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Celebrating Independence Day, the carnival way!

Residents in Attleborough celebrated the launch of a brand-new learning disability service with an official opening event.

Sanctuary Supported Living’s Oak Lodge and Laurea House is an enablement service providing short-term accommodation to support adults with a range of low-level learning disabilities on their pathways for independence. It opened last year as a result of a partnership with Norfolk County Council, which included a capital grant of £120k and the dynamic redevelopment of two buildings which had previously been empty for eight years.

The service accepts referrals from Norfolk County Council’s adult social care team and, through support from staff and the provision of assistive technology, residents can look forward to developing their daily living skills and living independent lives.

The official opening event was a carnival-themed Independence Day celebration, chosen by residents who have moved into the service from various backgrounds and were excited to celebrate their own, newfound independence.

It was attended by lead commissioner Matthew Mallett, as well as Deputy Mayor, Taila Taylor, neighbours within the local community, residents, and Head of Service for Sanctuary Supported Living, Jane Knights.

Guests enjoyed a tour before getting stuck into activities which included sipping mocktails, facepainting, and traditional carnival games like ring toss. A stilt walker blew giant bubbles and invited others to join in the fun with a carnival workshop teaching juggling and balancing tricks. As the barbecue was fired up, residents from Oak Lodge shared their aspirations and what they had already achieved since living in supported housing.

The delivery of the enablement service has seen Sanctuary Supported Living bringing to life its ambitious plans to play a central role in transforming the way that services are designed and delivered in Norfolk. The impact Oak Lodge has already made in its first year of opening was recognised when it was shortlisted for a National Learning Disability and Autism Award in June.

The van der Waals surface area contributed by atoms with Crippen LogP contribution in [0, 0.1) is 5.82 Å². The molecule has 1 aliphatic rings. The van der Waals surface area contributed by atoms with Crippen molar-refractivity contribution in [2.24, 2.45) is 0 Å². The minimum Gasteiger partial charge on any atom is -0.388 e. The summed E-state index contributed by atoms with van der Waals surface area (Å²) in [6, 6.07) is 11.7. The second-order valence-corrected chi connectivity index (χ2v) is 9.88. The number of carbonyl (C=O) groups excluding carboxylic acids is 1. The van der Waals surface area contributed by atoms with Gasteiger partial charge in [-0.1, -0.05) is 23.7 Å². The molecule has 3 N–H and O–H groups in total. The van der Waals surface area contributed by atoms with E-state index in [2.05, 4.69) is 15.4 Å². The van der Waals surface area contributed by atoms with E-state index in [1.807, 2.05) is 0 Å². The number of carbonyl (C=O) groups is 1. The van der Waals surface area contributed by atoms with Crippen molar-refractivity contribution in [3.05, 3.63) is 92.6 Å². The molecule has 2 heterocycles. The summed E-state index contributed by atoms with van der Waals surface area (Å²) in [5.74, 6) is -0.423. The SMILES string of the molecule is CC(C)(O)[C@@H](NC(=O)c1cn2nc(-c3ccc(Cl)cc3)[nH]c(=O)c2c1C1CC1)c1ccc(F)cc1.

Head of Service for Sanctuary Supported Living, Jane Knights, said: 

“I hope that our guests had a great time and could see just how much of an impact the service has had in benefitting residents in such a short space of time.

“Oak Lodge is ready to welcome and support residents on their journey, and we look forward to the future where we will continue to meet their needs to enable great achievements and positive outcomes.”

Norfolk’s Deputy Cabinet Member for Adult Social Care, Cllr Shelagh Gurney, added: “Specialist housing like Oak Lodge enables people to grow the confidence and skills to live as independently as possible in vibrant communities.

“This is a brilliant example of how the right type of housing, support and technology can empower people to plan for their future and is why we are investing £18m in supported living developments across Norfolk.”

Resident, Liam, said: “Since living at Oak Lodge, I’ve got a part-time job and I’ve been improving my cooking, learning to do my washing, and keeping my room tidier. I learn new skills every day with the help of my keyworkers, and I think Oak Lodge is good for people who want to be more independent.”

For more information about Sanctuary Supported Living’s services for people with disabilities, see our latest news or find a service near you.

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